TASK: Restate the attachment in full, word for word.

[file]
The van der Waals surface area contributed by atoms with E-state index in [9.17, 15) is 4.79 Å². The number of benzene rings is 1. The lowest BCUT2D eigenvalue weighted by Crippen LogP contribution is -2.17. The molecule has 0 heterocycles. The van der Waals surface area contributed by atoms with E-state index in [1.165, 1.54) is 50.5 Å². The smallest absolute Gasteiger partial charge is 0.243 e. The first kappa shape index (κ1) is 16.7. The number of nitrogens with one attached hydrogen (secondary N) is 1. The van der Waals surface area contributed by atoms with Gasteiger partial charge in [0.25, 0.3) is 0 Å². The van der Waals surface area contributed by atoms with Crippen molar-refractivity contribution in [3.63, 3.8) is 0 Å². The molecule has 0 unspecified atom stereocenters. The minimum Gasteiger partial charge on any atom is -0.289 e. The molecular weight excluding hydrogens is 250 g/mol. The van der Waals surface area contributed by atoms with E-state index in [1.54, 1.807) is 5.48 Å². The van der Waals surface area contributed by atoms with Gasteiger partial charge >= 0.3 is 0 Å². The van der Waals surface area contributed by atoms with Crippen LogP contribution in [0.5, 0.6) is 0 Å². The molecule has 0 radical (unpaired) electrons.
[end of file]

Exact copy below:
The van der Waals surface area contributed by atoms with E-state index in [9.17, 15) is 4.79 Å². The number of benzene rings is 1. The lowest BCUT2D eigenvalue weighted by Crippen LogP contribution is -2.17. The molecule has 0 heterocycles. The van der Waals surface area contributed by atoms with E-state index in [1.165, 1.54) is 50.5 Å². The smallest absolute Gasteiger partial charge is 0.243 e. The first kappa shape index (κ1) is 16.7. The number of nitrogens with one attached hydrogen (secondary N) is 1. The van der Waals surface area contributed by atoms with Gasteiger partial charge in [0.25, 0.3) is 0 Å². The van der Waals surface area contributed by atoms with Crippen molar-refractivity contribution in [3.63, 3.8) is 0 Å². The molecule has 0 unspecified atom stereocenters. The minimum Gasteiger partial charge on any atom is -0.289 e. The molecular weight excluding hydrogens is 250 g/mol. The van der Waals surface area contributed by atoms with E-state index in [1.54, 1.807) is 5.48 Å². The van der Waals surface area contributed by atoms with Gasteiger partial charge >= 0.3 is 0 Å². The van der Waals surface area contributed by atoms with Crippen LogP contribution in [0.5, 0.6) is 0 Å². The molecule has 0 radical (unpaired) electrons.